Diego wrote, "I have never met one of my merchants in person, but if anyone has a way to bring my attrition below 2 percent, I'm all ears."
Honesty trumps all, according to Jimtucker1983, who wrote, "Yes, but if you really want to reduce the amount of cancellations, be 100 percent honest with your client upfront. Again, if the deal makes good business sense, then there shouldn't be a huge amount of cancellations.
"The 15 other MLSs calling the merchant on a weekly basis shouldn't be able to provide a better 'deal' than you provided, if you truly did your job right the first time. Now, they might lie and say they can provide a better deal, that's why it's important to educate your merchant so they can be aware of the lies when they come up."
Steve Norell said, "Yes. It's the only true thing that works. The rest is all fluff."
Steven_Peisner stays in touch with his merchants throughout the year as well – "sometimes monthly," he noted.
Marinesteban posted that he does so "reactively, meaning that I cannot touch bases with each and every one of them constantly, but I make sure to address their questions and concerns in a timely manner if they ever need me."
Paymentlogistics extolled the benefits of staying in touch via newsletter. "We have a monthly newsletter, the PayLog, that is distributed in print and included with each merchant statement," Paymentlogistics wrote. "It is a single front and back page (with the exception of some special issues). It gives us an opportunity to introduce our clients to our staff, educate clients on emerging technology and trends in the industry, run promotions, warn clients of current threats around data security and cc fraud, communicate important announcements and even perform year-end surveys.
"The newsletter serves as a way to show our clients that we are human beings just like them and in doing so, our clients can better identify with us. For instance, we have an employee spotlight in each issue that highlights one employee and provides information about their role with our company as well as personal information (for instance, favorite music band, interesting fact about the person, annual holiday tradition, etc.). I've actually learned quite a bit about our staff members on a personal level from the newsletter (for example, Amy likes to Scuba dive, Victoria has an extensive PEZ collection, Martin is CPR/First Aid certified).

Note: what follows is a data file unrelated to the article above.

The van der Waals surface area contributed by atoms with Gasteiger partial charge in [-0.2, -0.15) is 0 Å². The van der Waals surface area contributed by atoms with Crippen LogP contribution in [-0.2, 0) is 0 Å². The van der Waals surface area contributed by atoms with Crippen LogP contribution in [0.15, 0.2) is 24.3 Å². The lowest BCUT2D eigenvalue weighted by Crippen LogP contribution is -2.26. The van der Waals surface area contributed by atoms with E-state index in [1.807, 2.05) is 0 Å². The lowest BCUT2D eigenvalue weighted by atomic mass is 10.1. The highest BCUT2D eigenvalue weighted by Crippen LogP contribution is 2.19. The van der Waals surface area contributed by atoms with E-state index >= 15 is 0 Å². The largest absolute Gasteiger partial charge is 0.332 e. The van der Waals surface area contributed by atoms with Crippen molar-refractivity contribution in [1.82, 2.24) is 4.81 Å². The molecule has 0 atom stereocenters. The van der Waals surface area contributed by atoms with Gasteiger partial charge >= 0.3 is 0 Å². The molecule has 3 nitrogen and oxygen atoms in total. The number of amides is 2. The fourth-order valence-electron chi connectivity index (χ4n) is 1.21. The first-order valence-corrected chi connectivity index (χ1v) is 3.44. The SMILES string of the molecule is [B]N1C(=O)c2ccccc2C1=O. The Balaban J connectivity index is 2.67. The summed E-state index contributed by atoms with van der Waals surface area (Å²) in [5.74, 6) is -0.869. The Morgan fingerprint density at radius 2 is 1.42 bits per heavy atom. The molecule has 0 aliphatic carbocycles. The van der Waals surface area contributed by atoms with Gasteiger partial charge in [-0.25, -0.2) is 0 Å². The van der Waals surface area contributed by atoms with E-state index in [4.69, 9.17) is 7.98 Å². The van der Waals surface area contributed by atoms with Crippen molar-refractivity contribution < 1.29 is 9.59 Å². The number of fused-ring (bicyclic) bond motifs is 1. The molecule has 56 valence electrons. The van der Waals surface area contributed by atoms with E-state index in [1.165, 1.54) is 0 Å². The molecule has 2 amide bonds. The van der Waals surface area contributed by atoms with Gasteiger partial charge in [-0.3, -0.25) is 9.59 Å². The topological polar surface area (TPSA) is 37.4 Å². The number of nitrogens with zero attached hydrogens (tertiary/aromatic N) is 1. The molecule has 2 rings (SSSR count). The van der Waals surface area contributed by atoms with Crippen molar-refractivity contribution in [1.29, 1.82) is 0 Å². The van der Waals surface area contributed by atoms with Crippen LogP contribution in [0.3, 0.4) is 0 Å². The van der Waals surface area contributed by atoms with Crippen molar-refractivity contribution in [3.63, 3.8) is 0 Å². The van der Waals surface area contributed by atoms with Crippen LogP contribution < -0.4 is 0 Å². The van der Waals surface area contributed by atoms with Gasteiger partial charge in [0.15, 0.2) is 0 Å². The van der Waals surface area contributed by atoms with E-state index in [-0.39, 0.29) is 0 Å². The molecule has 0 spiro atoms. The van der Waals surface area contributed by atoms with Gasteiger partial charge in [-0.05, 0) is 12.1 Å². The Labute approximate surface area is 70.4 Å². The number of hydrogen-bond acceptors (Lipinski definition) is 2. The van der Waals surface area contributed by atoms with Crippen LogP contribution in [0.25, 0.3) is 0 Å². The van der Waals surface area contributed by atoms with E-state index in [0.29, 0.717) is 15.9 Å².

"Another thing the newsletter does is help to counteract the onslaught of aggressive and often less than ethical marketing tactics in use in the industry. When a client of ours receives a phone call from someone claiming that Visa told them their terminal was non compliant, and that merchant read the PayLog article warning merchants of the scam, the merchant is in a great position to tell the caller to go fly a kite. In fact, we've talked about EMV so much in our newsletters that those clients who read it regularly know more about the subject than many in the industry.
"While it is hard to measure, we believe the newsletter reduces attrition in a material way and helps build a sense of loyalty among our clients."
In response to this question, I must admit that with our VIP and larger merchants the answer is yes. I need to do a better job with our smaller merchants.
Here are additional questions Forum respondents expressed interest in learning about:
- mbruno asked, "Would you be willing to pay more for the security of flat rate? No personal bias. I'm just curious about your POV. So, say you could get a typically 1.9 percent effective with INT+ with the potential for card-based flux, or a 2.5 percent flat rate with stability, which would you prefer?
- OldPro wrote, "How about the question what is the average yearly earnings in the industry for a single feet-on-the-street sales rep. Is there a future for a one-man shop in this industry?"
It's obvious there are a multitude of perspectives and feelings associated with our industry. Keep the questions and comments coming, and I will gladly post them in future articles.
Jeffrey I Shavitz is the Managing Director of Affinity Solutions Inc. and its Navigator product. His experience in payments including co-founding Charge Card Systems Inc. that was sold to Card Connect in 2012, Alternative Merchant Processing, dedicated to high risk merchant processing and Charge Card Funding involved in the cash advance space. His first book "Size Doesn't Matter- Why Small Business is Big Business; Profit NOW from the Small Business Boom!" will be released July 2015. For more information, he can be contacted at 800-878-4100 or firstname.lastname@example.org.